Archive for Raptors

Red-tailed Hawk 11/14/18

Red-tailed Hawks are classic buteos, the genus of hawks characterized by robust bodies, broad wings, and wide tails that enable them to circle and soar the heights effortlessly in search of prey. You’ll also find them perched in trees along the highway, or scanning the ground from a phone pole or wire, ready to pounce on some hapless rodent. Red-tails are large even for a buteo (in Europe buteos are called buzzards), and females are up to a third larger than males. North of us, many Red-tails migrate but in Southern Maine they remain abundant during the winter months.

 

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Wood Duck juveniles 9/4/18

There are many drab young ducks around ponds and wetlands this time of year, but it’s only the young Wood Ducks sporting that bold white eyeliner. Within a day of hatching, the ducklings climb up to the nest opening and . . . jump. Often nests are built directly over water, but suitable cavity nests are rare, and many wind up being some distance away. A lot of a Wood Duck’s diet is found by foraging on land—seeds, berries, acorns, insects, as well as by dabbling for underwater shoots and aquatic invetebrates in the shallows. They get their name from the claws on their feet, which unlike all other North American ducks, allows them to perch in trees.

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Osprey pair 5/17/18

I found this pair of Osprey checking out the platform along the marsh channel at York Harbor, they sat together for quite some time but they only seemed to have eyes for the nest platform as if they’d already decided to build. What a treat, the Bald Eagle nest is only a few hundred yards away. I can’t ever remember a ti me I could drive just a few miles for an Osprey or Bald Eagle nest, let alone both!

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Cooper’s Hawk, immature male 4/19/18

We have 3 Accipiter hawks in New England, relatively slender birds compared to the bulkier soaring hawks. Accipiters have short rounded wings and long rudder-like tails designed for maximum maneuverability for chasing littler birds through the woods. The 3 species are basically different sizes of the same design, with the Cooper’s Hawk being the mid-sized model. This one’s a juvenile, revealed by the yellow iris which turns red as the bird ages. Juve Coops also have a finely streaked breast, like raindrops, unlike the smaller Sharp-shinned which has a more barred breast or the larger Northern Goshawk which has a more heavily streaked breast. Another definitive clue to it being a Cooper’s Hawk are the outer tail feathers being shorter, resulting in a rounded tail. Tail feathers all the same length produce a more squared-off look.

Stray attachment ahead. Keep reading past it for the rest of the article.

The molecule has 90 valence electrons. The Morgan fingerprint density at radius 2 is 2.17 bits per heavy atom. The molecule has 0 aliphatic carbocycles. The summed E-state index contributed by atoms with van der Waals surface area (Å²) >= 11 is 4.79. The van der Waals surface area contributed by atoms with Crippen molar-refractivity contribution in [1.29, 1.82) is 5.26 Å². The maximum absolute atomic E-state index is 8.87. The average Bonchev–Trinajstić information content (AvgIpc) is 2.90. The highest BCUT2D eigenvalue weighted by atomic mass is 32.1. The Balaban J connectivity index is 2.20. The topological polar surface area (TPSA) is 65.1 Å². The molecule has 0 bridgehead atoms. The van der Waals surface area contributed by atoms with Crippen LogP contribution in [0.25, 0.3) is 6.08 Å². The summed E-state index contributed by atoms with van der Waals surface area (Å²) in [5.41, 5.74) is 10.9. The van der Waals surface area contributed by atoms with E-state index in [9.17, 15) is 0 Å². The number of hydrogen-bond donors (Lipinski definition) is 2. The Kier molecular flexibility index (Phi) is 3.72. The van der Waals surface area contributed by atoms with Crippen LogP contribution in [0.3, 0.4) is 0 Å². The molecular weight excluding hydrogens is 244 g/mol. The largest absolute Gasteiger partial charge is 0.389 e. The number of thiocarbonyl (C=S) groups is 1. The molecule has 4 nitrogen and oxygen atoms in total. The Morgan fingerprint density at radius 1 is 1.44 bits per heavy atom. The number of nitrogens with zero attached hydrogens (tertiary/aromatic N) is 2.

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Snowy Owl 4/11/18

It’s been another banner year for Snowy Owls in the US, with sightings especially abundant in the Northeast and Midwest. Even Texas got quite a show this winter. These are mostly younger birds not yet experienced enough to endure an Arctic winter. Already the northward migration has been underway for a couple of weeks. Looking a little ragged in the rain, this one atop a phone pole at Rye Harbor was still around as of last weekend.

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Turkey Vulture 4/2/18

 

I found this TV at an intersection in Raymond, NH. There were 3 or 4 others that flying around when I first pulled over, but they soon left making this one the late comer getting the leftovers once the others had their fill. That’s a possum he’s working over, very likely roadkill as we’re just off the shoulder of a country highway. TVs are always cruising the highways. They don’t ever kill anything but must seek out carrion to survive. They are highway waste managers.

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Barred Owl 3/14/18

Barred Owls are common in eastern North America and are also known as hoot owls and wood owls. They like open old growth woods where they can hunt small mammals and the occasional bird or herp.  They are tuftless or earless compared to say the Great Horned or Eastern Screech, some being more gray while others more brown. They belong to the genus Strix with 23 species worldwide and out west they are considered invasive for the negative competitive impact they’ve had on their smaller Spotted Owl cousins. With their big dark brown peepers, they’re one of just a few owl species that don’t have yellow eyes.

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